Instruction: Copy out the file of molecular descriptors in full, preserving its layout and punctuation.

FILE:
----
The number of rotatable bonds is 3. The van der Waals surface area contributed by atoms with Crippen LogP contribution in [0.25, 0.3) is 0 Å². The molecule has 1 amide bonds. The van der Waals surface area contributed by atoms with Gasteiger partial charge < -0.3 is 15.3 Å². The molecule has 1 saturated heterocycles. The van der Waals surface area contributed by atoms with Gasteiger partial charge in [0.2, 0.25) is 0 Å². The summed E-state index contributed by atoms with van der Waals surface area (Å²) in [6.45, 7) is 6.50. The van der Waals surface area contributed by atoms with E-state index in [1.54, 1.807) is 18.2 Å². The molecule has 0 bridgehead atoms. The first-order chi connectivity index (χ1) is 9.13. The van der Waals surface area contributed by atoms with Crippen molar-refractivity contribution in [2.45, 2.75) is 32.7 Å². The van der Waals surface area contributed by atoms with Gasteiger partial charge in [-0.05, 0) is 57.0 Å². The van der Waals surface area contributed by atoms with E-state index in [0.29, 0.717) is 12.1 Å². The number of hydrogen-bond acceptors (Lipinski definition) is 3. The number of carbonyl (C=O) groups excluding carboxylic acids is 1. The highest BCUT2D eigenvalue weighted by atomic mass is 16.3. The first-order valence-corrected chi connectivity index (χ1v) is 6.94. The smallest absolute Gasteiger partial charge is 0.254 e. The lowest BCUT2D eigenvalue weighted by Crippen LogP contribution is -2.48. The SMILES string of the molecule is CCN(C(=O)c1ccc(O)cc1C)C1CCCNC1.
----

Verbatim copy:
The number of rotatable bonds is 3. The van der Waals surface area contributed by atoms with Crippen LogP contribution in [0.25, 0.3) is 0 Å². The molecule has 1 amide bonds. The van der Waals surface area contributed by atoms with Gasteiger partial charge < -0.3 is 15.3 Å². The molecule has 1 saturated heterocycles. The van der Waals surface area contributed by atoms with Gasteiger partial charge in [0.2, 0.25) is 0 Å². The summed E-state index contributed by atoms with van der Waals surface area (Å²) in [6.45, 7) is 6.50. The van der Waals surface area contributed by atoms with E-state index in [1.54, 1.807) is 18.2 Å². The molecule has 0 bridgehead atoms. The first-order chi connectivity index (χ1) is 9.13. The van der Waals surface area contributed by atoms with Crippen molar-refractivity contribution in [2.45, 2.75) is 32.7 Å². The van der Waals surface area contributed by atoms with Gasteiger partial charge in [-0.05, 0) is 57.0 Å². The van der Waals surface area contributed by atoms with E-state index in [0.29, 0.717) is 12.1 Å². The number of hydrogen-bond acceptors (Lipinski definition) is 3. The number of carbonyl (C=O) groups excluding carboxylic acids is 1. The highest BCUT2D eigenvalue weighted by atomic mass is 16.3. The first-order valence-corrected chi connectivity index (χ1v) is 6.94. The smallest absolute Gasteiger partial charge is 0.254 e. The lowest BCUT2D eigenvalue weighted by Crippen LogP contribution is -2.48. The SMILES string of the molecule is CCN(C(=O)c1ccc(O)cc1C)C1CCCNC1.